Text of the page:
GSA dials for more dollars

The Federal Technology Service’s next round of Metropolitan Area
Acquisitions for local telephone service will not necessarily go to cities with large
numbers of General Services Administration customers.

The word came from Margaret C. Binns, an FTS assistant commissioner, speaking at last
month’s Federal Telecommunications Conference sponsored by Telestrategies Inc. of
McLean, Va.

Instead, Binns said, the MAAs might cover cities where price competition can be
leveraged to raise GSA’s share of federal traffic. The next round likely will include
at least one city on the turf of a Bell operating company that was not part of the first

The first-round MAAs are soliciting competitive local telecommunications service in New
York, Chicago and San Francisco, and contracts are expected to be awarded next month. The
timetable slipped from December after a challenge resulted in a decision to award multiple
contracts in each area.

Binns, who heads the Office of Regional Services, said FTS is happy with the decision
to award multiple contracts. She said they could push prices down and help speed the entry
of regional Bell companies into the long-distance market.

FTS eventually wants to merge its MAA local service with FTS 2001 long-distance
contracts in a single set of competitive, end-to-end network offerings. The crossover can
begin a year after each contract is awarded. But to enter the long-distance market,
regional Bells must convince the Federal Communications Commission that they have opened
their local markets to competition. Multiple MAA contracts could help achieve this, Binns

The first-round cities have high concentrations of federal customers as well as
competitive local exchange carriers. FTS will not decide on the second-round cities until
after the first-round contracts are awarded, Binns said. The list probably will include
two to four cities, which she predicted will be chosen for the opportunities they offer to
expand GSA business.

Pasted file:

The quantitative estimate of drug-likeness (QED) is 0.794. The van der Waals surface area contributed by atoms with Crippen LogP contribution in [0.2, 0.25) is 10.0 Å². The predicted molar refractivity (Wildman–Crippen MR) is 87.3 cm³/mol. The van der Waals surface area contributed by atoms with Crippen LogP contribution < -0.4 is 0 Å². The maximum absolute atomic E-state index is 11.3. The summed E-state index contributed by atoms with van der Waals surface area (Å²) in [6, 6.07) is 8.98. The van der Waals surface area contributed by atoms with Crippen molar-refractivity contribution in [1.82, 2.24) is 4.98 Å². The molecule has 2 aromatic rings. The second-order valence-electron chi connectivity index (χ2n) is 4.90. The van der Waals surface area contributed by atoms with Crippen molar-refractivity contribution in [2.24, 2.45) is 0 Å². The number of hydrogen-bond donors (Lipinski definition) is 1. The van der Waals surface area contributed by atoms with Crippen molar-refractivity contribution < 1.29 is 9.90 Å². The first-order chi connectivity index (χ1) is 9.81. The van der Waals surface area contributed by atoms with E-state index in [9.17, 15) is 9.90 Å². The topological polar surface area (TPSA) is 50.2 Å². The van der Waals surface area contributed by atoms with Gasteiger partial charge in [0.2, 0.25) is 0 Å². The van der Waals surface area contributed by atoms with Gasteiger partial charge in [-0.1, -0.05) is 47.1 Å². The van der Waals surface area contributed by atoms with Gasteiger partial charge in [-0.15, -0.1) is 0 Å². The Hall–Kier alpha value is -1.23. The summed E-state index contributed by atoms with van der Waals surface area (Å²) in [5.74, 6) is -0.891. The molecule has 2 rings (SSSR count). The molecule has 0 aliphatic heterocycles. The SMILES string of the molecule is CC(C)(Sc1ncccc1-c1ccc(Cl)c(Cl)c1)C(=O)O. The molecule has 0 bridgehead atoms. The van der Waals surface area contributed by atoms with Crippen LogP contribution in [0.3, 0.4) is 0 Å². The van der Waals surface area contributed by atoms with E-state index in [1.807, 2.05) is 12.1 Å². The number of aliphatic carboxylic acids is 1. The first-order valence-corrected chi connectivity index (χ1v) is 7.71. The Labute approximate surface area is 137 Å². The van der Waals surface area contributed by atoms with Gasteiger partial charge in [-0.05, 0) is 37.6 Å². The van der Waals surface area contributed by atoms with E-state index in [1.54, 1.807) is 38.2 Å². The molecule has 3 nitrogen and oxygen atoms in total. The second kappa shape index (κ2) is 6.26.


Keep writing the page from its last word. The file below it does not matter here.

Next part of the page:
FTS commissioner Dennis J. Fischer said the agency’s market share in the
local-service area is too small. FTS lives or dies by reselling services to other
agencies, and Fischer said the top priority is to boost business.

Philadelphia or Pittsburgh would be likely candidates for the next round, but not both
of them, Binns said. In the southeastern United States, Atlanta, Miami and Tampa, Fla.,
are high on the list. In the Midwest, Cincinnati and Cleveland are candidates. The Twin
Cities of Minneapolis and St. Paul, Minn., likely will move up if Denver is not chosen in
the market area of U.S. West Inc. of Englewood, Colo. Los Angeles also stands a good
chance of selection, she said.

Communications companies must prequalify to bid for MAA contracts by showing an ability
to supply services. So far, six companies have prequalified: Ameritech Corp. of Chicago,
AT&T Corp., Bell Atlantic Corp., Pacific Bell Telephone of San Francisco, Southwestern
Bell Corp. of St. Louis and WinStar Communications Inc. of New York.

Binns said the pace of MAA awards will speed up after the first round. She advised
interested companies to prequalify themselves now.

The MAA program is one of several local-service initiatives FTS is pursuing. Proposals
for the Washington Interagency Telecommunications System 2001 contract came in last month.

FTS also may pursue separate competitive contracts for local voice service in as many
as 15 cities, Binns said. Such a contract for federal customers in Oklahoma City has cut
phone rates sharply, she said. 

About the Author

William Jackson is a Maryland-based freelance writer.

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